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January 31, 2011

Ki Meditation

A Short Instruction:

The purpose of this article is to apply the Ki principle (mind moves the body) which is the fundamental of Shin Shin Toitsu Aikido to our daily life.

It is not enough just to read, but it is important to positively practice the subject given each month. Learning through practice will be your lifelong asset.

Ki Meditation

When our mind firmly sticks to something, we call that state of mind “obsession”.  We obsess many times in our daily life.

Dwelling on our success in the past is one of our obsessions. The present day is the only time we can act, however, we often obsess with past successes and cannot see the future correctly.

Failure in the past is also an object of obsession. The important thing is to learn from the failure and continue until arriving at achievement without giving up. But we often obsess with the failure in the past and stop challenging ourselves in the present.

We also obsess simply on past experience. No experience is repeated in this world. We should undertake all tasks with a beginners mind each time. However, we often are obsessed with past experience and tend to perform a task with a feeling of inertia.

The above examples show the state that our mind when it stops.

Obsession with something may be a fatal mistake for managers and leaders. One of the decisions that they make is to “withdraw”. On the other hand, if they have made a tremendous effort towards some activity for a long time, they may become obsessed with it, and decide to continue going ahead no matter what. This may be a strong misjudgment.

Of course it is important to have energy to achieve something, however making use of the energy is different from obsessing on it. We can understand whether our decision is correct or not by removing the obsession.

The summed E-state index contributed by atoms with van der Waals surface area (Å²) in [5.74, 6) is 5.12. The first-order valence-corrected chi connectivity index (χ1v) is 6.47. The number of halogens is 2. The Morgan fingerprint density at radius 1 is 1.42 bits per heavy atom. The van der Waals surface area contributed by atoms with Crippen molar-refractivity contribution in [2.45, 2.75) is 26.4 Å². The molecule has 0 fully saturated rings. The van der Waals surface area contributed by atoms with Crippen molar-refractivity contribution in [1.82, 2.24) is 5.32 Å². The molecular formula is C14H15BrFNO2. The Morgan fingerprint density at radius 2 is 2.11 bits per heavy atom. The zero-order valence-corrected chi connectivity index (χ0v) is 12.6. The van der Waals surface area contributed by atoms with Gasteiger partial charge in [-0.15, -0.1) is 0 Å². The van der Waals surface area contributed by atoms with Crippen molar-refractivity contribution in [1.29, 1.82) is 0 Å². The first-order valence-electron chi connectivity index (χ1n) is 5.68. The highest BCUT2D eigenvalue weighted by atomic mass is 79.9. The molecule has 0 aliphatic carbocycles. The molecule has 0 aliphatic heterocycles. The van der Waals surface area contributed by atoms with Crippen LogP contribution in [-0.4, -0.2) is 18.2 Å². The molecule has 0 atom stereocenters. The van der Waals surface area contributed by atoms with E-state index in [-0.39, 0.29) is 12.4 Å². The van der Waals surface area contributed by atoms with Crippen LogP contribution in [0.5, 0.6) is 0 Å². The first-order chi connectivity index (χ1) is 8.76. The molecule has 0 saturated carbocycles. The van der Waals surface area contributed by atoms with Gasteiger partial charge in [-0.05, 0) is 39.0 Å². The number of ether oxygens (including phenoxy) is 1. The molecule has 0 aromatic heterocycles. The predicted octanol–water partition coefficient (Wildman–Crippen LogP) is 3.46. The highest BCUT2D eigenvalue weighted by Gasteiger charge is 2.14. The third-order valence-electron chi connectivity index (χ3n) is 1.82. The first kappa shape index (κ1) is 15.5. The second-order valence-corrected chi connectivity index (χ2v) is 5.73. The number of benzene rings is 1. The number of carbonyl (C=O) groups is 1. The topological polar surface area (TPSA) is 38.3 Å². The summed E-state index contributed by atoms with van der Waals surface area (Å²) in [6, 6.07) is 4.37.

The same thing can be seen in the training of Shinshin Toitsu Aikido.

If a strong person holds your wrist, you may obsess with your wrist that is held and attempt to move from there. In this case, the part where you cannot move is only the wrist, and you can move the other parts of your body.  But if you are obsessed with the wrist and only try to move from there, you will not be able to move. In this case, if you calm your mind to one point and simply allow your partner hold your wrist, you can move freely.

When standing face to face with a partner, when both are holding bokken, many people will obsess on the tip of the partner’s bokken. Then they will not be able to see anything except the tip of the bokken, and will not be able to react to his/her action. By keeping one point while holding bokken, you will be able to see the whole body of your partner and react freely to his/her action.

“Obsessing” with something is stopping mind. When you stop mind, you will not be able to do anything. With correct training, you will be able to remove the obsession and use your mind freely. The particular way of training for this is “Ki Meditation”.

Ki Meditation consists of three ways.  Those are, Shuchyu-ho (Concentration), Kakudai-ho (Expansion), and repeating them.

I hope you train Ki Meditation and apply what you learn in your daily life.


Kagamibiraki at Ki Society H.Q.